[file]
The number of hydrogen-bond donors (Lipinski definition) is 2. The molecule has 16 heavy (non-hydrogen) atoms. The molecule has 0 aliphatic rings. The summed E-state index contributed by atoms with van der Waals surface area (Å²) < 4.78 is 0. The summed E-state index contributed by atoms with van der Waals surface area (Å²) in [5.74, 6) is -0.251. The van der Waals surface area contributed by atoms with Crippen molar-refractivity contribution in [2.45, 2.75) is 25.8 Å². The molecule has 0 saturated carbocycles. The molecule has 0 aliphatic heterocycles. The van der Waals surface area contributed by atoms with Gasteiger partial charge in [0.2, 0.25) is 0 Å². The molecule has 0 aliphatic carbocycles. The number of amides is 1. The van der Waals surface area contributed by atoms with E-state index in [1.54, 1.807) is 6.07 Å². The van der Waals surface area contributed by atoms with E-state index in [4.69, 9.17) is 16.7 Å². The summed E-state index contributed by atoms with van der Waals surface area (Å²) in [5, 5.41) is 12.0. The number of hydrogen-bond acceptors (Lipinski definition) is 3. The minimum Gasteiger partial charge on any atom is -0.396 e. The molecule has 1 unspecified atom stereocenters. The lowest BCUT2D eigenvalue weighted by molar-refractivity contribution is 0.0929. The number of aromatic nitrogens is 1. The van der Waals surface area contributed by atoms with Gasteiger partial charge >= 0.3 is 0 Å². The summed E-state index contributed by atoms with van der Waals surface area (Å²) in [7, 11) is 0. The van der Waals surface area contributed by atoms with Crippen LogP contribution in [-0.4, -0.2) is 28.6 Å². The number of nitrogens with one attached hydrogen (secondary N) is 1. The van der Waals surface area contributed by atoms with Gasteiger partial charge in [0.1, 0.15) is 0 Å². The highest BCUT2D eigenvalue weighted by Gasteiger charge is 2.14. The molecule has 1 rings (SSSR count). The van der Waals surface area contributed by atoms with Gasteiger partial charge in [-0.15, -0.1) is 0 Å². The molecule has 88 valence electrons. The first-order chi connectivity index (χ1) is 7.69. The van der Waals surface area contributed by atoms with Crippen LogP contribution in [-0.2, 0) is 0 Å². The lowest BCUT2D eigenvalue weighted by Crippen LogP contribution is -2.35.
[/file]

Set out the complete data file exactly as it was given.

The number of hydrogen-bond donors (Lipinski definition) is 2. The molecule has 16 heavy (non-hydrogen) atoms. The molecule has 0 aliphatic rings. The summed E-state index contributed by atoms with van der Waals surface area (Å²) < 4.78 is 0. The summed E-state index contributed by atoms with van der Waals surface area (Å²) in [5.74, 6) is -0.251. The van der Waals surface area contributed by atoms with Crippen molar-refractivity contribution in [2.45, 2.75) is 25.8 Å². The molecule has 0 saturated carbocycles. The molecule has 0 aliphatic heterocycles. The van der Waals surface area contributed by atoms with Gasteiger partial charge in [0.2, 0.25) is 0 Å². The molecule has 0 aliphatic carbocycles. The number of amides is 1. The van der Waals surface area contributed by atoms with E-state index in [1.54, 1.807) is 6.07 Å². The van der Waals surface area contributed by atoms with E-state index in [4.69, 9.17) is 16.7 Å². The summed E-state index contributed by atoms with van der Waals surface area (Å²) in [5, 5.41) is 12.0. The number of hydrogen-bond acceptors (Lipinski definition) is 3. The minimum Gasteiger partial charge on any atom is -0.396 e. The molecule has 1 unspecified atom stereocenters. The lowest BCUT2D eigenvalue weighted by molar-refractivity contribution is 0.0929. The number of aromatic nitrogens is 1. The van der Waals surface area contributed by atoms with Gasteiger partial charge >= 0.3 is 0 Å². The summed E-state index contributed by atoms with van der Waals surface area (Å²) in [7, 11) is 0. The van der Waals surface area contributed by atoms with Crippen LogP contribution in [-0.4, -0.2) is 28.6 Å². The number of nitrogens with one attached hydrogen (secondary N) is 1. The van der Waals surface area contributed by atoms with Gasteiger partial charge in [0.1, 0.15) is 0 Å². The highest BCUT2D eigenvalue weighted by Gasteiger charge is 2.14. The molecule has 1 rings (SSSR count). The van der Waals surface area contributed by atoms with Gasteiger partial charge in [-0.15, -0.1) is 0 Å². The molecule has 88 valence electrons. The first-order chi connectivity index (χ1) is 7.69. The van der Waals surface area contributed by atoms with Crippen LogP contribution in [-0.2, 0) is 0 Å². The lowest BCUT2D eigenvalue weighted by Crippen LogP contribution is -2.35.